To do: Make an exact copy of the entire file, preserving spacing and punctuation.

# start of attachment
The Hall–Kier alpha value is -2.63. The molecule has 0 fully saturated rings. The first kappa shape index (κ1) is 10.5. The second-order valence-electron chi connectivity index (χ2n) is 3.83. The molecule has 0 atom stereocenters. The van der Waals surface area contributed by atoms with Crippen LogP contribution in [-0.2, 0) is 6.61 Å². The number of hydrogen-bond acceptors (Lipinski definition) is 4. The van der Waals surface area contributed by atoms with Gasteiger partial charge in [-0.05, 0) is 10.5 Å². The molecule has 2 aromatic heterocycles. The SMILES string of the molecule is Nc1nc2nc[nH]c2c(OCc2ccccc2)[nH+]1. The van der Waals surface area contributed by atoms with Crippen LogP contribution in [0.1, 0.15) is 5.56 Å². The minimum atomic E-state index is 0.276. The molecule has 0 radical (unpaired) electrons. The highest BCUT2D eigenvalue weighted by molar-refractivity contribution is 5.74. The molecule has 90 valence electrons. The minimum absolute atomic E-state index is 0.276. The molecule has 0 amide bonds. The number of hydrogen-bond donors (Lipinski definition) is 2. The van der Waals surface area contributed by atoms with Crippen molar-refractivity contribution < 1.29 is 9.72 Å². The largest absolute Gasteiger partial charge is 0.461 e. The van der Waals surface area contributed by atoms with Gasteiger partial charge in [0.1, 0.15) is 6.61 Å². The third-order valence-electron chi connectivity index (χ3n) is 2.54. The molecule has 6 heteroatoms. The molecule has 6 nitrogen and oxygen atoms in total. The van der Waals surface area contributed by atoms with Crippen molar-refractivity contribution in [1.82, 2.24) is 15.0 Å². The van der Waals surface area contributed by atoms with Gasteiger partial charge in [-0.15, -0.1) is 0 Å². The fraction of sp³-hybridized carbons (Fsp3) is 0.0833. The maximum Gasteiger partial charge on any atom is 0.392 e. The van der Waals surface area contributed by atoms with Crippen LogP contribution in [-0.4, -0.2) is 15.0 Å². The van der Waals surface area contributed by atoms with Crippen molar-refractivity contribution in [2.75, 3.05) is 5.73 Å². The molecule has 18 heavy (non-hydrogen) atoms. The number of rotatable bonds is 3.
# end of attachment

The Hall–Kier alpha value is -2.63. The molecule has 0 fully saturated rings. The first kappa shape index (κ1) is 10.5. The second-order valence-electron chi connectivity index (χ2n) is 3.83. The molecule has 0 atom stereocenters. The van der Waals surface area contributed by atoms with Crippen LogP contribution in [-0.2, 0) is 6.61 Å². The number of hydrogen-bond acceptors (Lipinski definition) is 4. The van der Waals surface area contributed by atoms with Gasteiger partial charge in [-0.05, 0) is 10.5 Å². The molecule has 2 aromatic heterocycles. The SMILES string of the molecule is Nc1nc2nc[nH]c2c(OCc2ccccc2)[nH+]1. The van der Waals surface area contributed by atoms with Crippen LogP contribution in [0.1, 0.15) is 5.56 Å². The minimum atomic E-state index is 0.276. The molecule has 0 radical (unpaired) electrons. The highest BCUT2D eigenvalue weighted by molar-refractivity contribution is 5.74. The molecule has 90 valence electrons. The minimum absolute atomic E-state index is 0.276. The molecule has 0 amide bonds. The number of hydrogen-bond donors (Lipinski definition) is 2. The van der Waals surface area contributed by atoms with Crippen molar-refractivity contribution < 1.29 is 9.72 Å². The largest absolute Gasteiger partial charge is 0.461 e. The van der Waals surface area contributed by atoms with Gasteiger partial charge in [0.1, 0.15) is 6.61 Å². The third-order valence-electron chi connectivity index (χ3n) is 2.54. The molecule has 6 heteroatoms. The molecule has 6 nitrogen and oxygen atoms in total. The van der Waals surface area contributed by atoms with Crippen molar-refractivity contribution in [1.82, 2.24) is 15.0 Å². The van der Waals surface area contributed by atoms with Gasteiger partial charge in [-0.15, -0.1) is 0 Å². The fraction of sp³-hybridized carbons (Fsp3) is 0.0833. The maximum Gasteiger partial charge on any atom is 0.392 e. The van der Waals surface area contributed by atoms with Crippen LogP contribution in [-0.4, -0.2) is 15.0 Å². The van der Waals surface area contributed by atoms with Crippen molar-refractivity contribution in [2.75, 3.05) is 5.73 Å². The molecule has 18 heavy (non-hydrogen) atoms. The number of rotatable bonds is 3.